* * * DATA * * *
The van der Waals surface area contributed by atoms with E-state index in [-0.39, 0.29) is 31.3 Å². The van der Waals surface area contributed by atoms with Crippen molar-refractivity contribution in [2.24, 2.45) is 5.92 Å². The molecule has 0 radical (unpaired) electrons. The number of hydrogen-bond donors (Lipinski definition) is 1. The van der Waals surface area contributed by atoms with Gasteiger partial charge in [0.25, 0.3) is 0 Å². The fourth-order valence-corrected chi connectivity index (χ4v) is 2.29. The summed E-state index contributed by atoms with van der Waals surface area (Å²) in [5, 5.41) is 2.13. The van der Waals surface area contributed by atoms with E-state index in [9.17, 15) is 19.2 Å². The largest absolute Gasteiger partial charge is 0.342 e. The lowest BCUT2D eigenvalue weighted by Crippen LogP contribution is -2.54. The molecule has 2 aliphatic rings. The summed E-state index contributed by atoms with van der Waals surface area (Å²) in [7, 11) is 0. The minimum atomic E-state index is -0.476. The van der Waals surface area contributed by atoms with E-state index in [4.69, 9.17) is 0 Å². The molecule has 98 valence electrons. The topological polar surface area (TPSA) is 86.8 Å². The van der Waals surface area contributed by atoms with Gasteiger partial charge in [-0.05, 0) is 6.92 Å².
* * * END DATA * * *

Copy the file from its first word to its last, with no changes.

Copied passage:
The van der Waals surface area contributed by atoms with E-state index in [-0.39, 0.29) is 31.3 Å². The van der Waals surface area contributed by atoms with Crippen molar-refractivity contribution in [2.24, 2.45) is 5.92 Å². The molecule has 0 radical (unpaired) electrons. The number of hydrogen-bond donors (Lipinski definition) is 1. The van der Waals surface area contributed by atoms with Gasteiger partial charge in [0.25, 0.3) is 0 Å². The fourth-order valence-corrected chi connectivity index (χ4v) is 2.29. The summed E-state index contributed by atoms with van der Waals surface area (Å²) in [5, 5.41) is 2.13. The van der Waals surface area contributed by atoms with E-state index in [9.17, 15) is 19.2 Å². The largest absolute Gasteiger partial charge is 0.342 e. The lowest BCUT2D eigenvalue weighted by Crippen LogP contribution is -2.54. The molecule has 2 aliphatic rings. The summed E-state index contributed by atoms with van der Waals surface area (Å²) in [7, 11) is 0. The minimum atomic E-state index is -0.476. The van der Waals surface area contributed by atoms with E-state index in [4.69, 9.17) is 0 Å². The molecule has 98 valence electrons. The topological polar surface area (TPSA) is 86.8 Å². The van der Waals surface area contributed by atoms with Gasteiger partial charge in [-0.05, 0) is 6.92 Å².